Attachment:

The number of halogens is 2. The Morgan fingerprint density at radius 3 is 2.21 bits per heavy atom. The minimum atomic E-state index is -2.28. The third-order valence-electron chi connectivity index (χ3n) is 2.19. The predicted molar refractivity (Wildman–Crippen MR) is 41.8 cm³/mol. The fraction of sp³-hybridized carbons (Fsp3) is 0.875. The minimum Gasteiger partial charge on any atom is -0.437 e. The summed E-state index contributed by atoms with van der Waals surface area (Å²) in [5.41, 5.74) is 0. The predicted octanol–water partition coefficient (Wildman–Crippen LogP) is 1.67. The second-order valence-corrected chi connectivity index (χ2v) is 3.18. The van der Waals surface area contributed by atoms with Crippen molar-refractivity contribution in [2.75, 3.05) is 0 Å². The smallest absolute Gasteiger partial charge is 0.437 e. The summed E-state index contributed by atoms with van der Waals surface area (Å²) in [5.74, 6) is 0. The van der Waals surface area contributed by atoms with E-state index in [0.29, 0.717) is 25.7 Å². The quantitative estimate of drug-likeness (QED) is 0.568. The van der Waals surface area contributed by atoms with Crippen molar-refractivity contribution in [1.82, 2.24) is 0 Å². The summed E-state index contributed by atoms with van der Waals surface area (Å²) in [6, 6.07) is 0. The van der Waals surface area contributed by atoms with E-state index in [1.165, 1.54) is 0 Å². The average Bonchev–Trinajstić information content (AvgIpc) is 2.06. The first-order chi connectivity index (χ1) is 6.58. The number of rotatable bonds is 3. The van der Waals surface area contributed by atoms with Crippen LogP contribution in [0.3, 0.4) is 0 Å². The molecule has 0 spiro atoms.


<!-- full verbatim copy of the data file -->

The number of halogens is 2. The Morgan fingerprint density at radius 3 is 2.21 bits per heavy atom. The minimum atomic E-state index is -2.28. The third-order valence-electron chi connectivity index (χ3n) is 2.19. The predicted molar refractivity (Wildman–Crippen MR) is 41.8 cm³/mol. The fraction of sp³-hybridized carbons (Fsp3) is 0.875. The minimum Gasteiger partial charge on any atom is -0.437 e. The summed E-state index contributed by atoms with van der Waals surface area (Å²) in [5.41, 5.74) is 0. The predicted octanol–water partition coefficient (Wildman–Crippen LogP) is 1.67. The second-order valence-corrected chi connectivity index (χ2v) is 3.18. The van der Waals surface area contributed by atoms with Crippen molar-refractivity contribution in [2.75, 3.05) is 0 Å². The smallest absolute Gasteiger partial charge is 0.437 e. The summed E-state index contributed by atoms with van der Waals surface area (Å²) in [5.74, 6) is 0. The van der Waals surface area contributed by atoms with E-state index in [0.29, 0.717) is 25.7 Å². The quantitative estimate of drug-likeness (QED) is 0.568. The van der Waals surface area contributed by atoms with Crippen molar-refractivity contribution in [1.82, 2.24) is 0 Å². The summed E-state index contributed by atoms with van der Waals surface area (Å²) in [6, 6.07) is 0. The van der Waals surface area contributed by atoms with E-state index in [1.165, 1.54) is 0 Å². The average Bonchev–Trinajstić information content (AvgIpc) is 2.06. The first-order chi connectivity index (χ1) is 6.58. The number of rotatable bonds is 3. The van der Waals surface area contributed by atoms with Crippen LogP contribution in [0.3, 0.4) is 0 Å². The molecule has 0 spiro atoms.